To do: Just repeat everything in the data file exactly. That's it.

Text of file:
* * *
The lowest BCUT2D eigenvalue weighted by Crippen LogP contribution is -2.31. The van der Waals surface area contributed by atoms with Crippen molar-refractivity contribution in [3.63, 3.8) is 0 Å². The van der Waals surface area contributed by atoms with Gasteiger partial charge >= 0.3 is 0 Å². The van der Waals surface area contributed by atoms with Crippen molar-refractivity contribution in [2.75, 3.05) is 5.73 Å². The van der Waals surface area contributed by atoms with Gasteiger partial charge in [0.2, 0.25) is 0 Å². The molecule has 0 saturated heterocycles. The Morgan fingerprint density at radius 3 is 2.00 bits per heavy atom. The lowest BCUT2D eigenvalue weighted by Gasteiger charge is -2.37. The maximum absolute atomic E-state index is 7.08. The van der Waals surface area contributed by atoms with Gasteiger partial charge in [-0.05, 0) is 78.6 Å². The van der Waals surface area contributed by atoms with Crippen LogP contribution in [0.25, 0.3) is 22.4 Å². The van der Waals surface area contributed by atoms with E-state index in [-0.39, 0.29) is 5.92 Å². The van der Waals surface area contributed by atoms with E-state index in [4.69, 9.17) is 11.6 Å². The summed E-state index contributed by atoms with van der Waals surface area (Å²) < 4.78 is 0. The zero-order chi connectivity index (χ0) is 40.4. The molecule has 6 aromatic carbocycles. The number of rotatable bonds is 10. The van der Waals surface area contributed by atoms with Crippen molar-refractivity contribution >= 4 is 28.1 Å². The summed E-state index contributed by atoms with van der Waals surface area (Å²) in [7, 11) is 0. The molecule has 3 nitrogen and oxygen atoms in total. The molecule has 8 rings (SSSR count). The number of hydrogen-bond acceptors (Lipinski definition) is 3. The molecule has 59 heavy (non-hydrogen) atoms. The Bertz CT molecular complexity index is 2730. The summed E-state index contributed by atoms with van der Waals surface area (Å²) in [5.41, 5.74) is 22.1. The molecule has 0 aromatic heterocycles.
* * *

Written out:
The lowest BCUT2D eigenvalue weighted by Crippen LogP contribution is -2.31. The van der Waals surface area contributed by atoms with Crippen molar-refractivity contribution in [3.63, 3.8) is 0 Å². The van der Waals surface area contributed by atoms with Gasteiger partial charge >= 0.3 is 0 Å². The van der Waals surface area contributed by atoms with Crippen molar-refractivity contribution in [2.75, 3.05) is 5.73 Å². The van der Waals surface area contributed by atoms with Gasteiger partial charge in [0.2, 0.25) is 0 Å². The molecule has 0 saturated heterocycles. The Morgan fingerprint density at radius 3 is 2.00 bits per heavy atom. The lowest BCUT2D eigenvalue weighted by Gasteiger charge is -2.37. The maximum absolute atomic E-state index is 7.08. The van der Waals surface area contributed by atoms with Gasteiger partial charge in [-0.05, 0) is 78.6 Å². The van der Waals surface area contributed by atoms with Crippen LogP contribution in [0.25, 0.3) is 22.4 Å². The van der Waals surface area contributed by atoms with E-state index in [-0.39, 0.29) is 5.92 Å². The van der Waals surface area contributed by atoms with E-state index in [4.69, 9.17) is 11.6 Å². The summed E-state index contributed by atoms with van der Waals surface area (Å²) < 4.78 is 0. The zero-order chi connectivity index (χ0) is 40.4. The molecule has 6 aromatic carbocycles. The number of rotatable bonds is 10. The van der Waals surface area contributed by atoms with Crippen molar-refractivity contribution >= 4 is 28.1 Å². The summed E-state index contributed by atoms with van der Waals surface area (Å²) in [7, 11) is 0. The molecule has 3 nitrogen and oxygen atoms in total. The molecule has 8 rings (SSSR count). The number of hydrogen-bond acceptors (Lipinski definition) is 3. The molecule has 59 heavy (non-hydrogen) atoms. The Bertz CT molecular complexity index is 2730. The summed E-state index contributed by atoms with van der Waals surface area (Å²) in [5.41, 5.74) is 22.1. The molecule has 0 aromatic heterocycles.